How to Cut Quartz Crystal

By F.R.R. Mallory
Cluster of Quartz crystals.

Quartz crystal is crystallized silicon dioxide (SiO2). Quartz crystals are quite hard, around 7 on the Mohs scale, just under diamond which, along with concerns such as silicate dust makes these crystals challenging to cut. Most quartz crystals are small in size with pyramidal ends. Often one end is broken off from a cluster leaving ragged edges and in order to use the crystals in jewelry those edges need to be cut. This can be done with good protection and the right tools

Vise

Wear protective clothing and safety equipment and ventilate your work space. Insert the quartz crystal into your vise so that the area you wish to cut is accessible on the end closest to you (if possible) and with the leather between the metal of the vise and the stone. The stone should be firmly held, but not so tightly as to crush it. Insert the quartz

Squirt mineral oil on your crystal

Squirt mineral oil on your crystal.

Holding your Dremel tool firmly, allow the diamond blade to contact the crystal. Don't push the blade. Allow the blade to work for you. Lift the blade often to keep it from overheating. Add oil as needed.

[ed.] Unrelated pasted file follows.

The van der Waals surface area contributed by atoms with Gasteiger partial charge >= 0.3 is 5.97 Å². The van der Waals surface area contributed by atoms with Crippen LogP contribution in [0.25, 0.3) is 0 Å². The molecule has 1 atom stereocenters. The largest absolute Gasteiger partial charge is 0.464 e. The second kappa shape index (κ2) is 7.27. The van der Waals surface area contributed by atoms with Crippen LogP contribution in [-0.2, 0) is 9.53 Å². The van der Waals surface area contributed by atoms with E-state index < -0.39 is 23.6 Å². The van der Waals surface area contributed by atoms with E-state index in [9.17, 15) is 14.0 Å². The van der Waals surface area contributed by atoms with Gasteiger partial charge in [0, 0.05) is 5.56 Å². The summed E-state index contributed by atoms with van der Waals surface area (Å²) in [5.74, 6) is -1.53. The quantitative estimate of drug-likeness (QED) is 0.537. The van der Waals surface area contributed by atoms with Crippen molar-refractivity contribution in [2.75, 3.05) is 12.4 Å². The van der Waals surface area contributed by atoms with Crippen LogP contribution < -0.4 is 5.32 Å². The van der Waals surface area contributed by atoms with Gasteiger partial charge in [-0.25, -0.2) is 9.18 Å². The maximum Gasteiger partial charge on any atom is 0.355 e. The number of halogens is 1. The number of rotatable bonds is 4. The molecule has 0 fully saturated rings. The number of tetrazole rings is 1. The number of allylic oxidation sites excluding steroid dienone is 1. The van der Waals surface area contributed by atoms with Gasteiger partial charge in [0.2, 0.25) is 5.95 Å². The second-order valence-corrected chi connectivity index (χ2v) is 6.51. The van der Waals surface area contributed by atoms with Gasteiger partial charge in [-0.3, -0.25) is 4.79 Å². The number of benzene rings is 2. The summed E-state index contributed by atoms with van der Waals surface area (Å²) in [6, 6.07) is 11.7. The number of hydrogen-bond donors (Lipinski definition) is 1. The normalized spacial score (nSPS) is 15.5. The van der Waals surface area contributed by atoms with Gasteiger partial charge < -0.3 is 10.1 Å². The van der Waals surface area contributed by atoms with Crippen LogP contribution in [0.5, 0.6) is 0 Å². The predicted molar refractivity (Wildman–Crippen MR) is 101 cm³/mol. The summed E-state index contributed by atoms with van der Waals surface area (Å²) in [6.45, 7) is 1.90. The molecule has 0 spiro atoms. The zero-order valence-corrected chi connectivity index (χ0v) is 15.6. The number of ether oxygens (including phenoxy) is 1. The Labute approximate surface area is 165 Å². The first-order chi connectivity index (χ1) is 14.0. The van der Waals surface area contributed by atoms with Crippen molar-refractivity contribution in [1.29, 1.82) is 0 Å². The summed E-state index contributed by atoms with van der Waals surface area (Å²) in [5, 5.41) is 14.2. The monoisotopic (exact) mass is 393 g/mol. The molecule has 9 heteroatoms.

Rotate the crystal in the vise

Rotate the crystal in the vise if it is larger than the depth of your blade or even if your tool gets too low on the stone.

Smooth and polish your crystal

Change your blade to a diamond grinder to clean edges once the cut is completed. Going from a low-grit diamond wheel to progressively higher grits will smooth and polish your crystal.

Don't remove your respirator

Vacuum all silicate dust and don't remove your respirator until you go outside of your shop. Silicate dust is quite dangerous to inhale. Wash your crystal with soap and water before handling it.

Tip

Don't shake out your clothing. Remove and bag your clothing and launder it at a laundromat (not at home). Wash your boots, gloves and glasses off with water, outside. Dremel doesn't appear to make the larger cutting blades anymore but this vendor on Amazon carries a workable alternative. Using the Dremel flex line with this project will give you better control. You can clean your diamond blade by lightly running it into a brick or piece of concrete block.

Warning

Silicate dust will continue to settle and the area where the stone is being cut should be vacuumed and wiped down with water and a rag frequently in order to remove dust that can be inhaled later.

About the Author

F.R.R. Mallory has been published since 1996, writing books, short stories, articles and essays. She has worked as an architect, restored cars, designed clothing, renovated homes and makes crafts. She is a graduate of the University of California at Berkeley with bachelor's degrees in psychology and English. Her fiction short story "Black Ice" recently won a National Space Society contest.